Then, there is the NSA. What reflects your thoughts and opinions more than the sum of all your communication with others? Everything you say, do, or buy is being monitored. Your movements are tracked via the GPS in your phone and cell tower logging. Even those who think they live completely off the grid are tagged via taxes and purchases.

            Believing you aren't being controlled and continuously monitored is living in a fantasy world. Snowden isn't even telling us everything.
            BillDem
        • As a ZDNet blogger I can say

          some of my compatriots strike me as credulous and insufficiently versed in the long history of abuse of power - which is why we are supposed to have a rule of law and not of men - but I can say that no one at ZDNet has asked me to tone down my criticism of the NSA's American spying.

          Let's put the ZDNet conspiracy meme to bed. Google "ZDNet Harris NSA" to see some of what I've written and debated on the subject.

          Robin Harris
          Storage Bits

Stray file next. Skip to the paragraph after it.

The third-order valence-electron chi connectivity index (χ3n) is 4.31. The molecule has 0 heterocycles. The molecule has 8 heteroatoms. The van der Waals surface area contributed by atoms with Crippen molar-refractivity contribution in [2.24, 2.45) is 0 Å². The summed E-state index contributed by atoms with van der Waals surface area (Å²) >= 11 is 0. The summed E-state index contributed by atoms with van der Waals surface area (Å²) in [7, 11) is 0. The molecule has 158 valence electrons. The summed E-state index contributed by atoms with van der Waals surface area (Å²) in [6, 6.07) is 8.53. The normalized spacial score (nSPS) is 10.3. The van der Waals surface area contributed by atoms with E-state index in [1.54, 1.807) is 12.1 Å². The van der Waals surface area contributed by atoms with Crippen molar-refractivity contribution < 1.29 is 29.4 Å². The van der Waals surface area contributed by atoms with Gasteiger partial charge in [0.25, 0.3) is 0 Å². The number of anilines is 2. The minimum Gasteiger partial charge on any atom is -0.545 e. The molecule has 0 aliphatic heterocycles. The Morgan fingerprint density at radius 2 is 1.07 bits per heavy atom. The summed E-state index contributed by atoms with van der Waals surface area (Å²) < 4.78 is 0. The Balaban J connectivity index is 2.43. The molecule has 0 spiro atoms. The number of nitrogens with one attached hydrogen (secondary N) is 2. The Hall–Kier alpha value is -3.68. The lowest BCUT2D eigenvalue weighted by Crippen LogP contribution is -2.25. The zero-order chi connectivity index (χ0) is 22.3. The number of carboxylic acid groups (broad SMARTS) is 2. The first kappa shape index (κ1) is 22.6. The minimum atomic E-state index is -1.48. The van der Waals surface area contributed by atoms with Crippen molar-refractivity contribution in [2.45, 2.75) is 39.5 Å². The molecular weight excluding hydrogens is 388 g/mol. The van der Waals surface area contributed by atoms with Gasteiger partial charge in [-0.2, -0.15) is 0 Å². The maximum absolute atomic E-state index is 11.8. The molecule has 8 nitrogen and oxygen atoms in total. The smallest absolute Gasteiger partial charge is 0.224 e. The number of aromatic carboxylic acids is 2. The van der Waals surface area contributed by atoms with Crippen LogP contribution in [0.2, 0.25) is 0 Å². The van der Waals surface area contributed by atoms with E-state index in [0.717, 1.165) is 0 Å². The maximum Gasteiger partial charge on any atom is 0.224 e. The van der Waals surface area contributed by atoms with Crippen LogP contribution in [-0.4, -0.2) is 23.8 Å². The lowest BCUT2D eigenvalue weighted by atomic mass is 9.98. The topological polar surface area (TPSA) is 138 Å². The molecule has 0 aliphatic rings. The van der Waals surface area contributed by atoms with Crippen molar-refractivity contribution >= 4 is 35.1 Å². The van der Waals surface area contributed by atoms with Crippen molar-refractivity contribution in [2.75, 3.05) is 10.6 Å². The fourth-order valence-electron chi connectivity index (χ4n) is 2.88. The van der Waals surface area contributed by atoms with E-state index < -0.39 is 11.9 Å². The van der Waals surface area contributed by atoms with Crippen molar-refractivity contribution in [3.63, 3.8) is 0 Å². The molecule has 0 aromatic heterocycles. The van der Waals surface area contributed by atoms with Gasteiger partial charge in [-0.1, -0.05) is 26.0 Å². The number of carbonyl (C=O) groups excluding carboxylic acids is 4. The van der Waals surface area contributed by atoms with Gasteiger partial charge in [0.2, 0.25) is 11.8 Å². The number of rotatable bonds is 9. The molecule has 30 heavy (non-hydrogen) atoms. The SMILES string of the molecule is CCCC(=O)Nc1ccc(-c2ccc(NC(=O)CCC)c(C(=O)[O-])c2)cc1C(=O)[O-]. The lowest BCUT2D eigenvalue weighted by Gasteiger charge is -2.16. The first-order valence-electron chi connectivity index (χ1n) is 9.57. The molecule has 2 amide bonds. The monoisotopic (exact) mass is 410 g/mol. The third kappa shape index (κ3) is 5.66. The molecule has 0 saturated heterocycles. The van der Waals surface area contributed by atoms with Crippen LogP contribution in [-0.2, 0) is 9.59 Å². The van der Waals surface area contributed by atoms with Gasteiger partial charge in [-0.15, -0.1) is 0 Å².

R Harris
      • Am I hiding something?

        " If you haven't done anything wrong, you have nothing to worry about."

        -- Germany, 1935.
        pishaw
        • creepy creeping government

          pishaw, you are absolutely correct. Now how about all those SWAT teams that are in place just waiting for the next attack order...everything is in place...
          Maybe I am exaggerating a bit here but then maybe Germans in 1935 should have been more concerned...and now it is happening again.
          Bradish@...
    • jessepollard is spot on !

      I believe Larry is aware of the cameras etc. It is just that some of us are concerned and some are not.

      For Example:

      I have a boat, and spend my life keeping it shipshape and safe, but I get people onboard who get terrified unecessarily. I too get terrified when on other peoples' boats but only when I know they are incompetent and carry out minimal maintenance. It is all a question of perspective. I AM concerned about current surveillance ! AND, I am NOT making a "nutty statement".